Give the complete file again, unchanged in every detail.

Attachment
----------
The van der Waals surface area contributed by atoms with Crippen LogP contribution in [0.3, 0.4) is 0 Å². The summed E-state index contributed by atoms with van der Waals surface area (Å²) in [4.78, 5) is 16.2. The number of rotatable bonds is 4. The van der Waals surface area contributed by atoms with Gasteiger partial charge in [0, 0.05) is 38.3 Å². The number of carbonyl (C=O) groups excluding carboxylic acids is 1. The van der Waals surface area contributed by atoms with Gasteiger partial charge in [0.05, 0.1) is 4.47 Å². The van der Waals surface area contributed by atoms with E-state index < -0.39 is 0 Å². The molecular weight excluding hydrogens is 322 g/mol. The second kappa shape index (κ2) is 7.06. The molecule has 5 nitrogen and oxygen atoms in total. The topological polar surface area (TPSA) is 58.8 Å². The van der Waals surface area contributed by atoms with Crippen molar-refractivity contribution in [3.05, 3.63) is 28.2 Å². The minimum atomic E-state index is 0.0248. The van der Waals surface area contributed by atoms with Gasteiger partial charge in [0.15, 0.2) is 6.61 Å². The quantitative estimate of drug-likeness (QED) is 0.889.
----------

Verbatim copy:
The van der Waals surface area contributed by atoms with Crippen LogP contribution in [0.3, 0.4) is 0 Å². The summed E-state index contributed by atoms with van der Waals surface area (Å²) in [4.78, 5) is 16.2. The number of rotatable bonds is 4. The van der Waals surface area contributed by atoms with Gasteiger partial charge in [0, 0.05) is 38.3 Å². The number of carbonyl (C=O) groups excluding carboxylic acids is 1. The van der Waals surface area contributed by atoms with Gasteiger partial charge in [0.05, 0.1) is 4.47 Å². The van der Waals surface area contributed by atoms with E-state index < -0.39 is 0 Å². The molecular weight excluding hydrogens is 322 g/mol. The second kappa shape index (κ2) is 7.06. The molecule has 5 nitrogen and oxygen atoms in total. The topological polar surface area (TPSA) is 58.8 Å². The van der Waals surface area contributed by atoms with Crippen molar-refractivity contribution in [3.05, 3.63) is 28.2 Å². The minimum atomic E-state index is 0.0248. The van der Waals surface area contributed by atoms with Gasteiger partial charge in [0.15, 0.2) is 6.61 Å². The quantitative estimate of drug-likeness (QED) is 0.889.